PHOENIX — As the Cubs hold another fire sale, could Edwin Jackson become the next starting pitcher to get traded?
“You’ve seen crazier things happen,” Jackson said.
Right now, the Cubs are stuck with Jackson, who hasn’t lived up to the $52 million contract that put a target on his back. He went on vacation during the All-Star break and spent time with his family, trying to hit the reset button.
“Baseball was the furthest thing away from my mind,” Jackson said. “Come into the second half like it’s all zeroes.”
But Jackson is still 5-10 with a 5.61 ERA after leading the majors with 18 losses last season. It would take a team desperate for pitching help, and some creativity to figure out how to divide the roughly $26 million left on a frontloaded deal that runs through 2016.
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The New York Yankees (49-47) are still hanging around in a down year for the American League East, even with a rotation decimated by injuries to Masahiro Tanaka, CC Sabathia, Michael Pineda and Ivan Nova.
The New York Daily News reported the Yankees “are not interested” in Jackson, though the Bronx Bombers would appear to be one of the few teams that could potentially be a match on paper.
“Anybody can be a candidate to get traded,” Jackson said. “All trades aren’t bad. All of them aren’t good. But at the end of the day, as a player, you can’t really worry about what you can’t control. The only thing you can control is throwing the ball and trying to get outs.”
Cubs manager Rick Renteria defended Jackson after Friday’s 5-4 loss to the Arizona Diamondbacks at Chase Field, saying: “I know that he’s the guy that we seem to pick on, and I thought he did a great job and kept us in the ballgame.”
Renteria hopes Jackson can build off that performance, pitching into the sixth inning, giving up zero walks and leaving the game with a lead. Jackson was charged with three runs, but he’s essentially the same guy after every start.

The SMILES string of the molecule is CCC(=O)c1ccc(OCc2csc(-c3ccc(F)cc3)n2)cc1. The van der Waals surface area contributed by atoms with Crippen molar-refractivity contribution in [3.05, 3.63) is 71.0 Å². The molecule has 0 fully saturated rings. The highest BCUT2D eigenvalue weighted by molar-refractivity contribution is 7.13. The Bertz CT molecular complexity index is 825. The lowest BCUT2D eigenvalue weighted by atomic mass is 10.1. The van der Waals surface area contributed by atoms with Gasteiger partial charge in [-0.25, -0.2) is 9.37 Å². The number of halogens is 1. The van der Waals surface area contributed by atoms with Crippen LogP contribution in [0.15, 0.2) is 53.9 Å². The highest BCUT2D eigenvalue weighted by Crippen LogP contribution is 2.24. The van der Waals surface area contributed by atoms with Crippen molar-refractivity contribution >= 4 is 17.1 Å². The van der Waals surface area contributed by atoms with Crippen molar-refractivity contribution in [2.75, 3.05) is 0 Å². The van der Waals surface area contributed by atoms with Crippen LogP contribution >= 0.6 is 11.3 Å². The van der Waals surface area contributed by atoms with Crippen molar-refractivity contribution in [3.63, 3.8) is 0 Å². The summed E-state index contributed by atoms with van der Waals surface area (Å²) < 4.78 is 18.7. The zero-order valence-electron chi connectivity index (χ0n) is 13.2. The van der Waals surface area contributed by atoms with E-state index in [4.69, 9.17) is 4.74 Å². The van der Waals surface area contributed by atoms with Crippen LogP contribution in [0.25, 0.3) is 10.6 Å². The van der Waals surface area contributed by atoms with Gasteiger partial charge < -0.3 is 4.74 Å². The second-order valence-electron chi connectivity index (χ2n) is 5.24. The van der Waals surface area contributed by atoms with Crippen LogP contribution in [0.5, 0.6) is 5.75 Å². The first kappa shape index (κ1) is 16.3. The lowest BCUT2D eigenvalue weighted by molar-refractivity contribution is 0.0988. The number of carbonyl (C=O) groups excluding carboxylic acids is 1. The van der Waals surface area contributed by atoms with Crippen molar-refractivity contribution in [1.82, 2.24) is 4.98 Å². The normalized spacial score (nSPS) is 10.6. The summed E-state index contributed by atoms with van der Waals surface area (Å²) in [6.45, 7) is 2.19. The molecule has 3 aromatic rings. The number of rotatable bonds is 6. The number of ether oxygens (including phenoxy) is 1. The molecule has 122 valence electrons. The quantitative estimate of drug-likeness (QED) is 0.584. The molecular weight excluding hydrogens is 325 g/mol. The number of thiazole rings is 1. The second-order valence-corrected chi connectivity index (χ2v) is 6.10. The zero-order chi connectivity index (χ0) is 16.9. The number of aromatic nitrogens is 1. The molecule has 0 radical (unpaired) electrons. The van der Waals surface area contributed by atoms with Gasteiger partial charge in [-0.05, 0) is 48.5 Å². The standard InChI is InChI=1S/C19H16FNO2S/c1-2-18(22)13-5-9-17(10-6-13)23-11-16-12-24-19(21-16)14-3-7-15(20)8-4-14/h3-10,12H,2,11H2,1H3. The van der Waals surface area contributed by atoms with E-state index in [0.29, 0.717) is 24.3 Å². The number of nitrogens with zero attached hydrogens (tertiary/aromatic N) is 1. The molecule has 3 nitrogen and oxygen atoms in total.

“He’s a young man that got here and was expected to do a lot, and rightfully so,” Renteria said. “I think he knows it, too. He’s been grinding. He’s shown that he’s better than he has been, and he continues to progress.
“Not near what everybody wants, and he would be the first one to probably tell you that ‘I know I can do better.’”
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Jackson is a positive clubhouse presence and his stuff can be electric. He’s made 30-plus starts in each of the last seven seasons.
Jackson, who won’t turn 31 until September, has already been traded six times. He’s pitched for eight teams during a nomadic career that’s seen him go to the All-Star Game as a Detroit Tiger, throw a no-hitter for the Diamondbacks and win a World Series ring with the St. Louis Cardinals.
At this point, Jackson’s numb to trade speculation.
“It can involve anybody,” Jackson said. “You don’t worry about what you can’t control. I have one job and it’s to be ready to pitch every fifth day. Everything else is out of my control, so I don’t really focus on it.”